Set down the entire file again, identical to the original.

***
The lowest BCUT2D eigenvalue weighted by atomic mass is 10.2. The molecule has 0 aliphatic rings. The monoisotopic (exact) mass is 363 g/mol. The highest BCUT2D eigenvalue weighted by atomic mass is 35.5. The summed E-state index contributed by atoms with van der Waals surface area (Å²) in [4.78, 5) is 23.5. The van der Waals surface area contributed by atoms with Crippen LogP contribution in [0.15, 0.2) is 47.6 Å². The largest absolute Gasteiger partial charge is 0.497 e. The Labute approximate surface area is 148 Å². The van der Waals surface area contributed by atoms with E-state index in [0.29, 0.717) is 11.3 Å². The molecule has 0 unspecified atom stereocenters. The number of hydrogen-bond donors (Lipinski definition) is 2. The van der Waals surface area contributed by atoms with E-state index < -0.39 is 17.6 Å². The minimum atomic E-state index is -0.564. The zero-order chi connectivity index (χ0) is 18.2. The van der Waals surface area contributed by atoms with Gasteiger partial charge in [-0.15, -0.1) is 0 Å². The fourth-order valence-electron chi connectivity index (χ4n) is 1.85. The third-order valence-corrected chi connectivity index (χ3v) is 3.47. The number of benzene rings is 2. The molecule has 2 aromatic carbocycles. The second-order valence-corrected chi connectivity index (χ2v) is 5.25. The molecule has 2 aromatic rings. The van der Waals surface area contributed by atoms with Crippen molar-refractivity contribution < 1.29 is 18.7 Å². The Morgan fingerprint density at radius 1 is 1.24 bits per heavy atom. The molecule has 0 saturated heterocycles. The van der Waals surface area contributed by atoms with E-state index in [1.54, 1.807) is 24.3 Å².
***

The lowest BCUT2D eigenvalue weighted by atomic mass is 10.2. The molecule has 0 aliphatic rings. The monoisotopic (exact) mass is 363 g/mol. The highest BCUT2D eigenvalue weighted by atomic mass is 35.5. The summed E-state index contributed by atoms with van der Waals surface area (Å²) in [4.78, 5) is 23.5. The van der Waals surface area contributed by atoms with Crippen LogP contribution in [0.15, 0.2) is 47.6 Å². The largest absolute Gasteiger partial charge is 0.497 e. The Labute approximate surface area is 148 Å². The van der Waals surface area contributed by atoms with E-state index in [0.29, 0.717) is 11.3 Å². The molecule has 0 unspecified atom stereocenters. The number of hydrogen-bond donors (Lipinski definition) is 2. The van der Waals surface area contributed by atoms with E-state index < -0.39 is 17.6 Å². The minimum atomic E-state index is -0.564. The zero-order chi connectivity index (χ0) is 18.2. The van der Waals surface area contributed by atoms with Gasteiger partial charge in [-0.15, -0.1) is 0 Å². The fourth-order valence-electron chi connectivity index (χ4n) is 1.85. The third-order valence-corrected chi connectivity index (χ3v) is 3.47. The number of benzene rings is 2. The molecule has 2 aromatic carbocycles. The second-order valence-corrected chi connectivity index (χ2v) is 5.25. The molecule has 2 aromatic rings. The van der Waals surface area contributed by atoms with Crippen molar-refractivity contribution < 1.29 is 18.7 Å². The Morgan fingerprint density at radius 1 is 1.24 bits per heavy atom. The molecule has 0 saturated heterocycles. The van der Waals surface area contributed by atoms with E-state index in [1.54, 1.807) is 24.3 Å².